Since dark matter emits no radiation, it would be almost impossible to find such a planet except by accident, such as being close enough to it to be affected by its gravity. And as Buckley points out, landing on one would be difficult. Despite our solid appearance, we are mostly empty space at an atomic scale (Insert Donald Trump or Bernie Sanders joke here according to your own personal preference). So is the Earth. Something called electrostatic repulsion keeps our atoms from sinking into the space between the Earth's atoms. But there would be no electrostatic repulsion between dark matter and baryonic matter, so we would just sink through to the center of the planet as its gravity drew us inward.

The speculation about a dark matter planet is pretty interesting, but one of the neat things to me was the way that Buckley and his colleague Anthony DiFranzo set out to prove one thing and wound up offering an entirely different idea when the evidence led them that way. Now that's science.

Sunday, July 16, 2017

Who New

The announcement has been made, and the role of the 13th Doctor will be played for the first time by a woman, British actress Jodie Whittaker.

Internet entertainment sites seem full of people making fun of male fans who complain about casting a woman, although to be honest the profile of the complain posts seems quite a bit lower than that of the mockers up to this point. For my money, Hayley Atwell would probably have been the right choice, but her time as Peggy Carter in the Captain America movies and the Agent Carter television show may have made her too identifiable with another role for the comfort of the producers.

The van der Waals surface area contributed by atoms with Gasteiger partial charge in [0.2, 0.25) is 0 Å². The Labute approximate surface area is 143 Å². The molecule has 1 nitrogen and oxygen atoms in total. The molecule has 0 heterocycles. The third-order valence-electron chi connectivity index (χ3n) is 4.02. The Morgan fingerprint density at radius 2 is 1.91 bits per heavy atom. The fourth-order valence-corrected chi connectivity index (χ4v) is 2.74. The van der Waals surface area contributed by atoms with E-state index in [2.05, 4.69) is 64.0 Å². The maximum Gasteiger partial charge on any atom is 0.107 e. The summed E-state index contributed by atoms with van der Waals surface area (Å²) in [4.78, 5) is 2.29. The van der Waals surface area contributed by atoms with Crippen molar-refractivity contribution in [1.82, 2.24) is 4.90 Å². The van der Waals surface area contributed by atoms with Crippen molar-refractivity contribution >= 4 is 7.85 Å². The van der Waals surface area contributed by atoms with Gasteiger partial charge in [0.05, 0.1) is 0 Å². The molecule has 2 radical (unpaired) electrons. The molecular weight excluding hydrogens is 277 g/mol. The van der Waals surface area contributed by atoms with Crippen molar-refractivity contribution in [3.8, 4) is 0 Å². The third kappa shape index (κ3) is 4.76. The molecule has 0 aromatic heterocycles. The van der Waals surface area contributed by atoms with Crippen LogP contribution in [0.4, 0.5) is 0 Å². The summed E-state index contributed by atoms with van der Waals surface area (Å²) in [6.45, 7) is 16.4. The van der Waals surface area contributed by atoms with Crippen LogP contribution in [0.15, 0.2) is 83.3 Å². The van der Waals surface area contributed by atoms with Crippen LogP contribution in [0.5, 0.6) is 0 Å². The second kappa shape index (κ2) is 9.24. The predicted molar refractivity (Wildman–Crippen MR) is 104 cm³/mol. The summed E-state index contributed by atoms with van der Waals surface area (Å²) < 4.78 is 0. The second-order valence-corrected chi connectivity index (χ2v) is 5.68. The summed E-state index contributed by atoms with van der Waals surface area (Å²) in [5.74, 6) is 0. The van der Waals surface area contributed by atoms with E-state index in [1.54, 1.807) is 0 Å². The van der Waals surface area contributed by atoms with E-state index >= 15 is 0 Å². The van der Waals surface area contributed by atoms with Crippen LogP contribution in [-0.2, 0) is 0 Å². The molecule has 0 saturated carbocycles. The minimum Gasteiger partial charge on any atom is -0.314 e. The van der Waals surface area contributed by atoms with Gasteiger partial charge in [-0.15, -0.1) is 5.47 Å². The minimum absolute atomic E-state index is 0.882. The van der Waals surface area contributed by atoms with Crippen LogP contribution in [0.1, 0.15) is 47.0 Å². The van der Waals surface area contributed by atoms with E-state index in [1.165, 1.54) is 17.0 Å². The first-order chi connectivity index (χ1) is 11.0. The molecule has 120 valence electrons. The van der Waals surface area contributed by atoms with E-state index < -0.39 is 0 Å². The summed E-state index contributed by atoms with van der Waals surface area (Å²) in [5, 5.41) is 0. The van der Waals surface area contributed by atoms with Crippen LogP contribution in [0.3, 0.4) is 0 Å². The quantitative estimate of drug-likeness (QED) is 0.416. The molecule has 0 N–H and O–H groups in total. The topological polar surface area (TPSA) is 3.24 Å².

Whittaker has a number of things going for her. For one, she's 35 and in the BBC-TV video announcing her she definitely looks like a grown-up. Since the series returned in 2005, the most disastrous run has been the whiny emo 11th Doctor played by then 26-year-old Matt Smith. Stories about the Gallifreyan Time Lord work best when he -- and now she -- can project some aura of authority. They also have worked best when the Doctor's relationship with his -- and now her -- Companions is a bit parental. Smith's mopey crushes on his female Companions rang false with the character no matter how well he acted. Although the arc which has him marrying Companion River Song is an excellent example of how not to write a Doctor Who story, that's not really Smith's fault as much as the writers and showrunner Steven Moffat.

Whittaker also has some good credits behind her, most notably the dramatically weighty part of Beth Latimer on the BBC series Broadchurch. The mother of a murdered child is not an easy part to play, and had she done it poorly the series would not have been the hit it was.